The spokeswoman insisted the reforms would improve the lives of some of the poorest families by "promoting work and helping people lift themselves out of poverty."
Our reforms will improve the lives of some of the poorest families in our communities by promoting work and helping people to lift themselves out of poverty.
Universal Credit will make three million households better off and lift up to 300,000 children out of poverty.
There are a lot of misleading stories about our reforms, but the truth is that we spend £94 billion a year on working age benefits and the welfare system supports millions of people who are on low incomes or unemployed so they can meet their basic needs.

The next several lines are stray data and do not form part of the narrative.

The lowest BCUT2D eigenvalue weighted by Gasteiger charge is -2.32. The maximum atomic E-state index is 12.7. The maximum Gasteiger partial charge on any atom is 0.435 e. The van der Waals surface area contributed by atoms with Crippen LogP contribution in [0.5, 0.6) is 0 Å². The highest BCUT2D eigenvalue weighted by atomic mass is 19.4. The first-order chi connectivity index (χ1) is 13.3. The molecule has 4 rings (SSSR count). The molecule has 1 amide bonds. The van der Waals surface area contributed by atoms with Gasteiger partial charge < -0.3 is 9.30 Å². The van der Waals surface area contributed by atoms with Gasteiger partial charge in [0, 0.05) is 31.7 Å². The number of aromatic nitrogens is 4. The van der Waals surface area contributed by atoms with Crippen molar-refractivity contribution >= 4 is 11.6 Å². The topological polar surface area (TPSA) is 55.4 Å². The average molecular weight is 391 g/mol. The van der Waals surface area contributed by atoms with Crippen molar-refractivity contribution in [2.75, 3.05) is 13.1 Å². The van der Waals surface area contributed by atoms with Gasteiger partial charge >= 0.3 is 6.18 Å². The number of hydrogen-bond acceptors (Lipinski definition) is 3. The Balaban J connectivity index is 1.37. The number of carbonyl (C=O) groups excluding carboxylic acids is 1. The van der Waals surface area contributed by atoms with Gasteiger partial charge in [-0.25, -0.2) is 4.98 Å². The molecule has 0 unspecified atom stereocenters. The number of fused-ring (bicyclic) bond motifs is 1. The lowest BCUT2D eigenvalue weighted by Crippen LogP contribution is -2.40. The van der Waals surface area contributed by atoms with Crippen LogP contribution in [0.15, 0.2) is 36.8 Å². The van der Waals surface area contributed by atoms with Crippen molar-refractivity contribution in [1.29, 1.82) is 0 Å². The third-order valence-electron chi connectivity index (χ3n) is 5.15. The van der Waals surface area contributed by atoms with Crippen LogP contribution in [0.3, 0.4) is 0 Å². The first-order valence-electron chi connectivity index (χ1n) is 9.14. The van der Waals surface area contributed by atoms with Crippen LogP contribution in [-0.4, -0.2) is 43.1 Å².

A generation of youngsters are "paying the price" for the Government's austerity measures, the Children's Commissioner for England has warned.
Maggie Atkinson said the poorest families were being hit by welfare cuts, but children were also affected by library closures and reductions in spending on leisure facilities.
In an interview with Total Politics magazine the commissioner said local government cuts had also hit after-school and holiday clubs for children.
She said: "There are children now who are paying the price in England, not only for the reduction in welfare spending, but in libraries, in leisure facilities, in early intervention, in after-school clubs or holiday clubs.
"All of those things have been under such severe pressure in local government that many of them have stopped doing them."